Lancaster was born on November 2, 1913, in New York City and raised in East Harlem. After a stint at New York University, which he attended on an athletic scholarship, he quit to join the circus, where he worked as an acrobat. An injury forced Lancaster to give up the circus in 1939, and he worked a series of jobs until he was drafted into the Army in 1942. Three years later, while on leave, Lancaster’s acting career was launched after he went to visit the woman who would become his second wife at the theatrical office where she was employed and was asked by a producer’s assistant to audition for a Broadway play. He got the part, as an Army sergeant, and soon got noticed by Hollywood. In 1946, Lancaster made his silver-screen debut opposite Ava Gardner in The Killers, based on an Ernest Hemingway short story. Lancaster stars as The Swede, a former boxer who’s tangled up with the mob and waiting to be murdered by hit men.
He went on to star in the 1951 biopic Jim Thorpe: All-American, about the Native American Olympian, and 1952’s The Crimson Pirate, in which he put his acrobatic skills to use as the swashbuckling title character. In 1953, he co-starred with Deborah Kerr and Frank Sinatra in From Here to Eternity, a World War II film set in Hawaii just before the attack on Pearl Harbor. The film, which contained the now-iconic scene in which Lancaster and Kerr are locked in a beachside embrace as waves roll over them, earned Lancaster his first Best Actor Oscar nomination. Among Lancaster’s other movie credits during the 1950s were Apache (1954), in which he plays a Native American warrior; Sweet Smell of Success (1957), in which he plays a ruthless gossip columnist; and Gunfight at the O.K. Corral (1957), in which he portrays Wyatt Earp to Kirk Douglas’s Doc Holliday.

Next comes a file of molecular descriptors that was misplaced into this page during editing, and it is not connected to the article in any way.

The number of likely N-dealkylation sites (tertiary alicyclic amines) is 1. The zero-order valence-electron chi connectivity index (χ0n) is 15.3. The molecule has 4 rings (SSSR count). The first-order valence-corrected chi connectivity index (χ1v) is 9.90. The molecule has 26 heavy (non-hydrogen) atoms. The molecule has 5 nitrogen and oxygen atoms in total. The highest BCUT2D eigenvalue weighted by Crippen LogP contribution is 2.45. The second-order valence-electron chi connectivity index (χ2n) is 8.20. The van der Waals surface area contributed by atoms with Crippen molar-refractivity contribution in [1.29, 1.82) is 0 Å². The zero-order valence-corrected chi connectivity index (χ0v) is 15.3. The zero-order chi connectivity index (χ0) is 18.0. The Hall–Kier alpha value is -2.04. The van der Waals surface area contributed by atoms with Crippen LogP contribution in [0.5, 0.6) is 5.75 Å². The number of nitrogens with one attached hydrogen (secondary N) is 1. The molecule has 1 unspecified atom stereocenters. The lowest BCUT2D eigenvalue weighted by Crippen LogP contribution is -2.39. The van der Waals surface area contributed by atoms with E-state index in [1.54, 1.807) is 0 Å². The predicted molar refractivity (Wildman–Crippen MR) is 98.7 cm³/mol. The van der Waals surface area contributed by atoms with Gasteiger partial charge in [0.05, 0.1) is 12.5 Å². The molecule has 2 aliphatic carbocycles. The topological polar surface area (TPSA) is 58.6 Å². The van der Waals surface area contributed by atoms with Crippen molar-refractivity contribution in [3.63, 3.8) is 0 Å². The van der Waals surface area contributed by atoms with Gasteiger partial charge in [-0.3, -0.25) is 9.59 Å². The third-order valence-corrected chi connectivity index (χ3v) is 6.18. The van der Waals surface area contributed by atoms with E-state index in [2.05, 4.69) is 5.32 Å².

During the 1960s and 1970s, Lancaster appeared in movies such as 1960’s Elmer Gantry, which earned him a Best Actor Oscar for his performance as a con man turned preacher; 1961’s Judgment at Nuremberg, about the World War II Nazi war-crime trials; 1962’s Birdman of Alcatraz, which was based on the true story of a convicted murderer who becomes a bird expert while behind bars and garnered Lancaster another Best Actor Oscar nomination; Italian director Luchino Visconti’s 1963 historical drama The Leopard, in which Lancaster plays an aging aristocrat; 1968’s The Swimmer, based on a John Cheever story; the 1970 disaster movie Airport; and 1979’s Zulu Dawn, with Peter O’Toole and Bob Hoskins.
In 1980, Lancaster co-starred in director Louis Malle’s Atlantic City and his performance as an aging gangster earned him his fourth Best Actor Academy Award nomination. He was also featured in Local Hero (1983), in which he plays an eccentric oil company owner; and 1989’s Field of Dreams, starring Kevin Costner. Lancaster formed a production company with his agent, Harold Hecht, in the 1950s, becoming one of the first actors in Hollywood to do so. Among his producing credits were 1955’s Marty, which won Academy Awards for Best Picture, Best Director, Best Screenplay and Best Actor (Ernest Borgnine).